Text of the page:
Halifax students spend more time masturbating compared to other colleges, a survey conducted by Sexposé has revealed.
Two out of three students from the University’s biggest college masturbate three or more times per week, while the equivalent figure for Alcuin and Langwith is 51 per cent.
Loussin-Torah Pilikian, Chair of Halifax Student Association, said of the survey’s results: “Bigger is certainly better – our members take on a work hard, play hard kind of thing… Everyone needs some time off!”
Josh Lee, former chair of Alcuin said: “It’s no surprise Alcuin hold off from self pleasure what with the rising cost of university laundry. Socks are a scarce commodity and they don’t wash themselves.”
The data emerged in a survey for last Friday’s sex positive event ‘Sexposé: The Second Coming’. Conducted by LGBTQ, FetSoc and WomCom, it advertised a safe and fun attitude to sex by exposing misconceptions and discussing taboos. 844 completed the survey, making it the largest of its kind conducted at the University.
There was also significant data for male versus female sexual behaviour. Some of the results didn’t come as much of a surprise, with 82.1 per cent of men masturbating three times or more per week, compared to just 34 per cent of women.
One in three men masturbate every day while only five of the 286 men who completed the survey said they didn’t masturbate at all.
Women were much more likely to be let down by their first sexual experience. Eighty-four per cent expected it to be positive, but only sixty-seven per cent agreed that it was. Men, on the other hand, had negative expectations before losing their virginity, but considered it more positively afterwards.
The survey also revealed that men were more likely to have used porn to learn about sex, with 61 per cent agreeing or strongly agreeing with the statement, compared to 43 per cent of women.
Women are more likely to tell friends intimate details of sexual encounters with new partners (14 per cent), while men are twice as likely to not give any details away (32 per cent). Langwith and Vanbrugh are the biggest gossipers, but still behind the figure for women: just one in six don’t reveal details of the night before.
The survey also asked about sex education at school, with an overwhelming number saying it didn’t prepare them adequately for sexual relationships. A massive 86.2 per cent surveyed said it was inadequate.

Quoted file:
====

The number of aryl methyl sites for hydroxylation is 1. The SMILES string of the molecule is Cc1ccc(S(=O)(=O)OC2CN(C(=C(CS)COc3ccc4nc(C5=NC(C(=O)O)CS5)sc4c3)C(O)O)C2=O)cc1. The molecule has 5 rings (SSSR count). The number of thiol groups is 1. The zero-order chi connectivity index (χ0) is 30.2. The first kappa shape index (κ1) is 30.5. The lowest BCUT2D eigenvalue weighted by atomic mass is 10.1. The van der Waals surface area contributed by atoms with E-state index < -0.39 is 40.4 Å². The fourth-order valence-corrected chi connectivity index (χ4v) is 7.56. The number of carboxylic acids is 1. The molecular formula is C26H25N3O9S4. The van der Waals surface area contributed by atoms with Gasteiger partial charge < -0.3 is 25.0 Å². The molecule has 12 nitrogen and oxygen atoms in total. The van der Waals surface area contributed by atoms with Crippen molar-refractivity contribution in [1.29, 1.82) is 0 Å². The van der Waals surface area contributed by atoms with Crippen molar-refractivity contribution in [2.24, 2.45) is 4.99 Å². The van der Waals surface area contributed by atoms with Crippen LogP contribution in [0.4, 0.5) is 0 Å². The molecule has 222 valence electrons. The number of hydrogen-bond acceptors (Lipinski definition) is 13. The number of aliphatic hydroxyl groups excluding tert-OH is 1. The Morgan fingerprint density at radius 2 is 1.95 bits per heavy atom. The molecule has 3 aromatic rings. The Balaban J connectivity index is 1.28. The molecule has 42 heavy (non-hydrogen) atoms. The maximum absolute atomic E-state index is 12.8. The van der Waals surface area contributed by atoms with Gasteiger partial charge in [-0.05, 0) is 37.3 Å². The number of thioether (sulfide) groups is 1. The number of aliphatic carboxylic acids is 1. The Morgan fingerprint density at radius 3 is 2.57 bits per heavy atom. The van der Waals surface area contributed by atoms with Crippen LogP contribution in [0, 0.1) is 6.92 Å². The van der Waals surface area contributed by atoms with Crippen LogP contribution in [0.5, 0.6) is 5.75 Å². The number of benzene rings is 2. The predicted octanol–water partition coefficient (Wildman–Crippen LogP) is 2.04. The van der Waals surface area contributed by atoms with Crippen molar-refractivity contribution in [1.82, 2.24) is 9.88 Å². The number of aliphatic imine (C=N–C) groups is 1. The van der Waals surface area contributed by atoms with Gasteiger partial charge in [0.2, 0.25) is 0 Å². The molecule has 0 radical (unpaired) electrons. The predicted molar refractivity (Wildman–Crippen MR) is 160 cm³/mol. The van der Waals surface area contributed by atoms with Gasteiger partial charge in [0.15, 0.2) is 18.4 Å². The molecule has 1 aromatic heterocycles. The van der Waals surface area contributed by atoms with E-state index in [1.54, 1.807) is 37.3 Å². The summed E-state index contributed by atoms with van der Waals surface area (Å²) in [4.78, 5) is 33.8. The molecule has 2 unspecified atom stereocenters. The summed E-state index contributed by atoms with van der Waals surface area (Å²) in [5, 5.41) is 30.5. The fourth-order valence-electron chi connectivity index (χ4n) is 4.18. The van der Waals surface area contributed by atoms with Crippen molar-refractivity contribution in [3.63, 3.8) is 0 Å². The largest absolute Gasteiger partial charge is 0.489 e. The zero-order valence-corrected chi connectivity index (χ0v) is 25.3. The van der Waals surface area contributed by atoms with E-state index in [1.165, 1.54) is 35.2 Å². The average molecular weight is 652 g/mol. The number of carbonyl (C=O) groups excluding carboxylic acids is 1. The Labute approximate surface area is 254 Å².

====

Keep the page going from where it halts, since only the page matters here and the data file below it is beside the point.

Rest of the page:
Fifteen respondents said that they didn’t receive sex education because they were at Catholic schools, eleven bemoaned putting condoms on bananas, while two even commented that their sex education lessons could be compared to those in Mean Girls.
Teachers not recognising queer relationships was a common complaint. One person surveyed wrote: “They never talked about homosexuality, except to say it made you very unhappy and it was impossible for gay people to form meaningful relationships.”
Another wrote: “It never covered the emotional side of things that could happen, such as casual sex, drunk, not in your bed” and that “teachers were embarrassed by the subject they were teaching.”
Hugo Dale-Harris, who carried out the survey, said: “Sexposé was originally set up to tackle the shocking lack of awareness. It all started when one of the founder’s was talking with one of their housemates and they didn’t realise you could get STIs through oral sex“.
“It turns out guys like to masturbate… Yeah. I thought that would be a fun question.”
More worryingly, over one in three surveyed didn’t know or weren’t sure where they could go to get a sexual health check.
Dale-Harris added: ““You hope they’ve had STI checks somewhere else. The vast majority of people have had some sex, but there’s a taboo about getting an STI check that means you’ve been doing something you shouldn’t. Really anyone who’s had sex once should really go.
“The problem comes when people aren’t wanting to look.”
George Offer, YUSU Welfare Officer and former Halifax President, commented on the findings, telling Nouse: “I think that Sexposé is a great event, bringing together different groups from across campus to talk in an open (and often hilarious) way about sex, and I’m glad that it was so well attended – the great sucess of the event is a huge credit to the societies and networks involved!
“I think we should probably take the results of the survey with quite a serious pinch of salt, as the results are likely to demonstrate bias.
“Granted, I focused mostly on finding ways better to integrate families and international students into a broader college community, but while I was President of Halifax I didn’t notice a particularly substantial propensity for wanking!”